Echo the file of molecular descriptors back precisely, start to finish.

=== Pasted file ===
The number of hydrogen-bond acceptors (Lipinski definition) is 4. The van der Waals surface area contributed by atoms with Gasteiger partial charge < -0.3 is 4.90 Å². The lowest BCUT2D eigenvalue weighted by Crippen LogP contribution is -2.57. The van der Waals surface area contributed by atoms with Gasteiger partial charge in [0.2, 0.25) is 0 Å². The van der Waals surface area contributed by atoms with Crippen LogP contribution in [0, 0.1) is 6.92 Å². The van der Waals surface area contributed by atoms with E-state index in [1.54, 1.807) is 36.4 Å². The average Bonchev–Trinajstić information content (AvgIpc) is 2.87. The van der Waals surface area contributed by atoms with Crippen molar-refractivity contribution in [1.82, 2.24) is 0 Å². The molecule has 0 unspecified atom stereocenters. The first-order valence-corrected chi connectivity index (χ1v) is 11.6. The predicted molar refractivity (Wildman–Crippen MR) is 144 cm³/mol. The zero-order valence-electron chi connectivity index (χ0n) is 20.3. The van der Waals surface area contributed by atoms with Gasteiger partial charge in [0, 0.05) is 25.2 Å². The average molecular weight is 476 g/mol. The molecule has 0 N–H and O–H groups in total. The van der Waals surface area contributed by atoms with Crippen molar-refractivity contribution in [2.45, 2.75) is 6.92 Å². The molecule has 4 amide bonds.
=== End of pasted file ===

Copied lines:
The number of hydrogen-bond acceptors (Lipinski definition) is 4. The van der Waals surface area contributed by atoms with Gasteiger partial charge < -0.3 is 4.90 Å². The lowest BCUT2D eigenvalue weighted by Crippen LogP contribution is -2.57. The van der Waals surface area contributed by atoms with Gasteiger partial charge in [0.2, 0.25) is 0 Å². The van der Waals surface area contributed by atoms with Crippen LogP contribution in [0, 0.1) is 6.92 Å². The van der Waals surface area contributed by atoms with E-state index in [1.54, 1.807) is 36.4 Å². The average Bonchev–Trinajstić information content (AvgIpc) is 2.87. The van der Waals surface area contributed by atoms with Crippen molar-refractivity contribution in [1.82, 2.24) is 0 Å². The molecule has 0 unspecified atom stereocenters. The first-order valence-corrected chi connectivity index (χ1v) is 11.6. The predicted molar refractivity (Wildman–Crippen MR) is 144 cm³/mol. The zero-order valence-electron chi connectivity index (χ0n) is 20.3. The van der Waals surface area contributed by atoms with Gasteiger partial charge in [0, 0.05) is 25.2 Å². The average molecular weight is 476 g/mol. The molecule has 0 N–H and O–H groups in total. The van der Waals surface area contributed by atoms with Crippen molar-refractivity contribution in [2.45, 2.75) is 6.92 Å². The molecule has 4 amide bonds.